Wolfpack Press

Memoir: Peek to the Other Side

The+Other+Side+by+Julie+Oliveira+Cook
Back to Article
Back to Article

Memoir: Peek to the Other Side

The Other Side by Julie Oliveira Cook

The Other Side by Julie Oliveira Cook

The Other Side by Julie Oliveira Cook

The Other Side by Julie Oliveira Cook

Julie Oliveira Cook, Writer

Hang on for a minute...we're trying to find some more stories you might like.


Email This Story






A Peek to the Other Side

On a hazy midsummer evening, my mother and I were boarding a shabby, compact airplane, destined to the notorious state of Rio de Janeiro, Brazil. Since the dawn of my days, I’ve been conditioned to this nomadic life, constantly on the move, like in the good ol’ paleolithic days, and annually traveling to revisit relatives in distant hemispheres because my family can never settle in one place.

What a long, strange trip it’s been.

One foot into the aircraft and my reality began to diffract. I had plunged into the physically impermeable membrane of space and time, and through a breach my subconsciousness’ worst nightmare flooded through.

Crumbs and litter decorated the aisle floors which even rodents would abstain from infesting. Had the airline agency been working for the American Disposal Service in transporting their dump? Retrospectively analyzing, the filth of the plane resembled the hardships in my life that I had not yet overcome; an inevitable passageway one had to go through.

The Yin of life that must be wholeheartedly acknowledged and accepted before rejoicing with the Yang.

Warily wading through the cramped aisle, we got to our seats, which to my demise was adjacent to the bathroom door, incapable of holding in the foul odor. How pleasant–but that’s not all. My encased guitar struggled to fit in the pocket-sized overhead bin; they relocated it below in the luggage cargo under the plane, a scenario I was hoping to avoid.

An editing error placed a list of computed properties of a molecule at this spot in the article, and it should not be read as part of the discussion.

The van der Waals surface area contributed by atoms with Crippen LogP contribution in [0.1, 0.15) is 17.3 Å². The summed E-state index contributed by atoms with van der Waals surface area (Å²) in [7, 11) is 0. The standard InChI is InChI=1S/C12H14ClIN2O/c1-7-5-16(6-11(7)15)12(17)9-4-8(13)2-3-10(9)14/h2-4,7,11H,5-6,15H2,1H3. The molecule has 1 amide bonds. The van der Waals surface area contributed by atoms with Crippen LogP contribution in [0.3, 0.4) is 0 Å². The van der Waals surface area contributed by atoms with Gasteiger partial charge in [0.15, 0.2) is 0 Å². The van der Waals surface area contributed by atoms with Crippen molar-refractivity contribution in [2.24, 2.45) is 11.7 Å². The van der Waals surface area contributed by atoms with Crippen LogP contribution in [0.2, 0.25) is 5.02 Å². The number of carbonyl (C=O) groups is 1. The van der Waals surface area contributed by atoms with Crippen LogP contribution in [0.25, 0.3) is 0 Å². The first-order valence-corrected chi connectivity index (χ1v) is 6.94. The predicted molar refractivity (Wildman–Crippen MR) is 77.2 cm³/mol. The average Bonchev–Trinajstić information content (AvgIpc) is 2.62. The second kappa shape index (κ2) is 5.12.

This entire situation may sound overwhelmingly irksome, but I just let it all go past me, like the blowin’ of the wind.

Buckling down, I felt the walls of the vehicle trembling as the aircraft maneuvered out onto the runway, its parts rattling to a cacophonous symphony. That’s when I knew that this plane was not safe for a nine-hour overseas flight. I felt my stomach curl up, this uneasy feeling that I’m not in control of the situation, that anything can and will happen. Paranoid, I complained to my mom, imploring that we should get off. We should alert someone. She empathized with my rising wave of anxiety, as if we communicated through telepathy—Group Mind.

As the plane positioned itself on the runway, the engines roared. It was time for takeoff. My mother’s hand interlocked with mine, promising everything would be okay. Clairvoyants we were not, and the frightened tears still escaped the confines of my tightly shut eyelids. I could feel the strong energy vibrations flowing within and around us, like glistening glitter particles swimming through the air of my visual field. Though it didn’t occur, I could somehow feel as if the plane’s walls were being blown off by its speed, like a façade dismantling and unveiling the truth of its nature. I could feel death’s imminent approach.

The plane transformed into a rocket ship blasting through the metaphysical realm, entering the bardo. I realized I had purchased a ticket to the other side of this life.

Billions of thoughts raced through my mind at the speed of light, the speed of which my heart thumped, projecting faded memories of my life onto the inner part of my closed, jittery eyelids: an abstract, nebulous closed-eye movie. Upon opening them, I saw the morphing of surround-sound echoes with visuals of unfamiliar faces on everything my eyes laid on. Archaic glyphs and sacred geometries danced on every melting surface, while the grime and stains on the carpet bore semblance to crawling and leaping insect-like organisms.